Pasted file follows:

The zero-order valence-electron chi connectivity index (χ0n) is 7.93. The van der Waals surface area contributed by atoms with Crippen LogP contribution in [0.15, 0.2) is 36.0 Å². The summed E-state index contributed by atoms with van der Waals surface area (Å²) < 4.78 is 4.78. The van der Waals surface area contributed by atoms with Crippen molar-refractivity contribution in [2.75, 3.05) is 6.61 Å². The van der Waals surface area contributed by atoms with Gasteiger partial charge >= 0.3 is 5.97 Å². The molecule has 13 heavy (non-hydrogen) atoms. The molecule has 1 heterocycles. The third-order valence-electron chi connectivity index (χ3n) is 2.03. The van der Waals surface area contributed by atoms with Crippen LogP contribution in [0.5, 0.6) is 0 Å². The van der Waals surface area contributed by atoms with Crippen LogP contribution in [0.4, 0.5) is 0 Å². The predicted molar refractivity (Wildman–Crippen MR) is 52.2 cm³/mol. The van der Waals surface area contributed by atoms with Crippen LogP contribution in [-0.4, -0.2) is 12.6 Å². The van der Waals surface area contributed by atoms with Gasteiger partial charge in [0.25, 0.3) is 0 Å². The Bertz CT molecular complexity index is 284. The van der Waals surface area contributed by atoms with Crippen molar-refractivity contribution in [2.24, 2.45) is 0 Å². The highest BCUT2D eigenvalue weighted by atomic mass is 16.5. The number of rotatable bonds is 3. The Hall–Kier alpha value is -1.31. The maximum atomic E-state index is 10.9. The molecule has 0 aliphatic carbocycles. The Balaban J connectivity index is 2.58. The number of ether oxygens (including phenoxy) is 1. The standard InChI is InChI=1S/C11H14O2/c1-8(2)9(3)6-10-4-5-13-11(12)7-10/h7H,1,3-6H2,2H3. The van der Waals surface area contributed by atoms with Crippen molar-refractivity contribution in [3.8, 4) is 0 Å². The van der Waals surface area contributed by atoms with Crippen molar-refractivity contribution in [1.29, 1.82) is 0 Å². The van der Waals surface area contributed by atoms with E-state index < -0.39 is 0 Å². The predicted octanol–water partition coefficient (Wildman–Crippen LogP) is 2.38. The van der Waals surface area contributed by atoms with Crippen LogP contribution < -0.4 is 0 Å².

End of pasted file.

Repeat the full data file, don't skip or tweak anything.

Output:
The zero-order valence-electron chi connectivity index (χ0n) is 7.93. The van der Waals surface area contributed by atoms with Crippen LogP contribution in [0.15, 0.2) is 36.0 Å². The summed E-state index contributed by atoms with van der Waals surface area (Å²) < 4.78 is 4.78. The van der Waals surface area contributed by atoms with Crippen molar-refractivity contribution in [2.75, 3.05) is 6.61 Å². The van der Waals surface area contributed by atoms with Gasteiger partial charge >= 0.3 is 5.97 Å². The molecule has 13 heavy (non-hydrogen) atoms. The molecule has 1 heterocycles. The third-order valence-electron chi connectivity index (χ3n) is 2.03. The van der Waals surface area contributed by atoms with Crippen LogP contribution in [0.5, 0.6) is 0 Å². The van der Waals surface area contributed by atoms with Crippen LogP contribution in [0.4, 0.5) is 0 Å². The predicted molar refractivity (Wildman–Crippen MR) is 52.2 cm³/mol. The van der Waals surface area contributed by atoms with Crippen LogP contribution in [-0.4, -0.2) is 12.6 Å². The van der Waals surface area contributed by atoms with Gasteiger partial charge in [0.25, 0.3) is 0 Å². The Bertz CT molecular complexity index is 284. The van der Waals surface area contributed by atoms with Crippen molar-refractivity contribution in [2.24, 2.45) is 0 Å². The highest BCUT2D eigenvalue weighted by atomic mass is 16.5. The number of rotatable bonds is 3. The Hall–Kier alpha value is -1.31. The maximum atomic E-state index is 10.9. The molecule has 0 aliphatic carbocycles. The Balaban J connectivity index is 2.58. The number of ether oxygens (including phenoxy) is 1. The standard InChI is InChI=1S/C11H14O2/c1-8(2)9(3)6-10-4-5-13-11(12)7-10/h7H,1,3-6H2,2H3. The van der Waals surface area contributed by atoms with Crippen molar-refractivity contribution in [3.8, 4) is 0 Å². The van der Waals surface area contributed by atoms with Crippen molar-refractivity contribution in [1.29, 1.82) is 0 Å². The van der Waals surface area contributed by atoms with E-state index < -0.39 is 0 Å². The predicted octanol–water partition coefficient (Wildman–Crippen LogP) is 2.38. The van der Waals surface area contributed by atoms with Crippen LogP contribution < -0.4 is 0 Å².